>     We could work with package maintainers to just have the package
> provide whatever default ‘standard’ thing to tweak out of the box? (nirik)
>     Should we ask at OS install time or at firstboot time? (simo)
>         That’s the part we need to figure out and the part that I was
> talking about having an ‘API’ for… To configure it for “default” use.
> I’m not committing to a complete configuration API right now. (sgallagh)
>     Basic configuration should be able to be performed by the installer
> or a management console like cockpit. (sgallagh)
>     stefw is hoping that openlmi will provide the scripting and cockpit
> the UI, and cockpit can use OpenLMI as appropriate.
>     Scripts are complex, but using scripts to manage configuration
> sounds like debconf, and it seems debconf is a model we’d like to avoid:
>         The scripts create a lot of maintenance overhead
>         It breaks automated config tools because of how its interactive
> configuration works
>         It starts things after installation, without using the config
> you wanted for initial startup.
>         It’s integrated with the packaging system. Package installation
> and configuration are two very separate steps.
> Even with the bulleted list approach above, you can see how this was
> kind of all over the place. :)
> Taking a Step Back
> I tried to come up with a rough long-term vision for how server role
> installation and configuration would work based on the discussion:
>     “When you install a role, it comes prepackaged with a set of sane
> defaults which you can configure post-install.”
> davidstrauss noted that it’s already 95% of the case. I asked how is
> this vision solving anything, and stefw said that sane defaults don’t
> come with many packages. “Fixing up software and packages so that
> they’re ‘roleable’ is a big part of this,” he also said.
> adamw also suggested,
>     “It sounds like we’re discussing some sort of distro-owned
> configuration/wizard/helper layer between the default configuration we
> set in packages and whatever configuration guides/tools the upstream
> software provides, which I thought was a business Fedora had been trying
> to get out of.”
> sgallagh explained,
>     “We want to behave more like Windows Server does here: If someone
> tells Server Manager that ‘that machine over there is a domain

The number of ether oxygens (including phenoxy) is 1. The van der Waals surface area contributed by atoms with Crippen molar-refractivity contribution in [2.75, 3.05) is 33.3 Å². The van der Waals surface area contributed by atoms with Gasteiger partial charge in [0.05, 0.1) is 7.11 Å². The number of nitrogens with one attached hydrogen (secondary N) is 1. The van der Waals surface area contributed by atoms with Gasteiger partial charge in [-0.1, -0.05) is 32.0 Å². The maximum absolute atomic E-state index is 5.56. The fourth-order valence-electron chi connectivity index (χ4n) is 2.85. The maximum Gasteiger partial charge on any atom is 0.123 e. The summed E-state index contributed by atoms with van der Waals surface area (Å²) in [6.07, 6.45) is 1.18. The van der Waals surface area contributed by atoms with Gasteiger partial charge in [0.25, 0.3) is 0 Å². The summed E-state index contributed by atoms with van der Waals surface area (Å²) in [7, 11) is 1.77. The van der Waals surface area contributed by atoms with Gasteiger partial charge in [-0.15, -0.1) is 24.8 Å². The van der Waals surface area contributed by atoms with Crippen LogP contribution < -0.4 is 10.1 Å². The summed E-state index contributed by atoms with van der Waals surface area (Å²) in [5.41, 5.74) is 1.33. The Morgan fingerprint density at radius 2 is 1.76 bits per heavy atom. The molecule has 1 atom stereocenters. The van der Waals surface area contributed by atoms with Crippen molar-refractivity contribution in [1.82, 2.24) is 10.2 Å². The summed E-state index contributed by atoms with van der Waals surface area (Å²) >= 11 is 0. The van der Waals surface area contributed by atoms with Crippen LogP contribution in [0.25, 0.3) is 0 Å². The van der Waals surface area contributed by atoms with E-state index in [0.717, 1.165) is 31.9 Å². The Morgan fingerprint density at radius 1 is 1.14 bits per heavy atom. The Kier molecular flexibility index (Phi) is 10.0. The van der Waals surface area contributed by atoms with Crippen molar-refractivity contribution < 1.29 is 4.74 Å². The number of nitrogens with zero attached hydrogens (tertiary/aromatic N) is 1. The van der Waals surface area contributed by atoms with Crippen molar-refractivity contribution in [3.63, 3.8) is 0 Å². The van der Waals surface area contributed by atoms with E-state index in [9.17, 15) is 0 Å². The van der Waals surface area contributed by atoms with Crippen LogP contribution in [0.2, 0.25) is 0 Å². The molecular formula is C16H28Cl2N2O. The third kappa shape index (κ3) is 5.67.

> controller,’ it gives you a wizard to set up the basic information and
> then later allows you to tweak it further.”
> I brought up that I recently tried to set up postfix and it was a bit of
> a nightmare, and I wasn’t sure how you could configure it to run
> out-of-the-box when so much of the setup was specific to a given network
> / domain.
> “You cannot solve that problem w/o building something like kolab,” said
> simo. “I do not want to get Fedora in the business of building in
> tightly integrated roles, because we will fail.”
> simo, mitr, and sgallagh agreed that, for at least the short term,
> packaging only simple roles or existing integrated roles is something we
> should focus on, and we shouldn’t try to integrate non-existing roles.
> davidstrauss suggested using containers to allow tight integration
> between daemons. “[It's] easy to run into conflicts between how one
> ‘app’ wants DNS configured and another one does.” mitr disagreed with
> the container approach, though, “containers do pretty much nothing
> valuable to the user in this aspect – isolation is an aspect of
> reliability, not an end-user feature.”
> “I’m actually saying with the container stance that we should punt on
> the problem,” said davidstrauss. “I don’t think we’re equipped to do the
> integrated recipes.”
> There was some discussion about implementation – OpenShift gear recipes
> and docker were brought up.
> “I’m very anti-NIH. Proudly invented elsewhere should be a goal of
> ours,” said davidstrauss, and the whole group appeared to agree.
> Vision Statement
> Post-meeting, I expanded the vision statement for role installation
> based on the above discussion,